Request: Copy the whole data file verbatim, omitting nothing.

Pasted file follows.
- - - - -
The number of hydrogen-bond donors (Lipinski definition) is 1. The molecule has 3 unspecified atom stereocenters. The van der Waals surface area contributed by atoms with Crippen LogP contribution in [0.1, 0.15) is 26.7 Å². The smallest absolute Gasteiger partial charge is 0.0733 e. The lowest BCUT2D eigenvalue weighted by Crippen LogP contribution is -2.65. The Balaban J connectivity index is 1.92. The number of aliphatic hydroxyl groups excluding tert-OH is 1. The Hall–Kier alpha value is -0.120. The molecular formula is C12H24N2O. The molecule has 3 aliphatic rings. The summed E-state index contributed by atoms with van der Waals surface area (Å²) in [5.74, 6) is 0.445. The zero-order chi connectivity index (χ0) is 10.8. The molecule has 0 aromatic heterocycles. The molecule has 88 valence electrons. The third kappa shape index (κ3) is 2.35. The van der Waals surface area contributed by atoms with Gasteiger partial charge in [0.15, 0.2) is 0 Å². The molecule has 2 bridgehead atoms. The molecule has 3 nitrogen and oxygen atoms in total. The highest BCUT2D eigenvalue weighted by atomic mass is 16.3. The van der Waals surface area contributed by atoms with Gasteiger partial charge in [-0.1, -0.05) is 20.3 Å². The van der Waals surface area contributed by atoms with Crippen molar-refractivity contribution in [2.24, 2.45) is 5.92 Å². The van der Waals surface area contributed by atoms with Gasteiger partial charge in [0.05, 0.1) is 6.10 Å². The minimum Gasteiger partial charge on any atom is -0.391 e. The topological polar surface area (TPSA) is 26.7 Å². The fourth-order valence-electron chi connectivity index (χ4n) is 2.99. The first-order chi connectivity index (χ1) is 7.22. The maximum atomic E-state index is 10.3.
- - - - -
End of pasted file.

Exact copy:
The number of hydrogen-bond donors (Lipinski definition) is 1. The molecule has 3 unspecified atom stereocenters. The van der Waals surface area contributed by atoms with Crippen LogP contribution in [0.1, 0.15) is 26.7 Å². The smallest absolute Gasteiger partial charge is 0.0733 e. The lowest BCUT2D eigenvalue weighted by Crippen LogP contribution is -2.65. The Balaban J connectivity index is 1.92. The number of aliphatic hydroxyl groups excluding tert-OH is 1. The Hall–Kier alpha value is -0.120. The molecular formula is C12H24N2O. The molecule has 3 aliphatic rings. The summed E-state index contributed by atoms with van der Waals surface area (Å²) in [5.74, 6) is 0.445. The zero-order chi connectivity index (χ0) is 10.8. The molecule has 0 aromatic heterocycles. The molecule has 88 valence electrons. The third kappa shape index (κ3) is 2.35. The van der Waals surface area contributed by atoms with Gasteiger partial charge in [0.15, 0.2) is 0 Å². The molecule has 2 bridgehead atoms. The molecule has 3 nitrogen and oxygen atoms in total. The highest BCUT2D eigenvalue weighted by atomic mass is 16.3. The van der Waals surface area contributed by atoms with Gasteiger partial charge in [-0.1, -0.05) is 20.3 Å². The van der Waals surface area contributed by atoms with Crippen molar-refractivity contribution in [2.24, 2.45) is 5.92 Å². The van der Waals surface area contributed by atoms with Gasteiger partial charge in [0.05, 0.1) is 6.10 Å². The minimum Gasteiger partial charge on any atom is -0.391 e. The topological polar surface area (TPSA) is 26.7 Å². The fourth-order valence-electron chi connectivity index (χ4n) is 2.99. The first-order chi connectivity index (χ1) is 7.22. The maximum atomic E-state index is 10.3.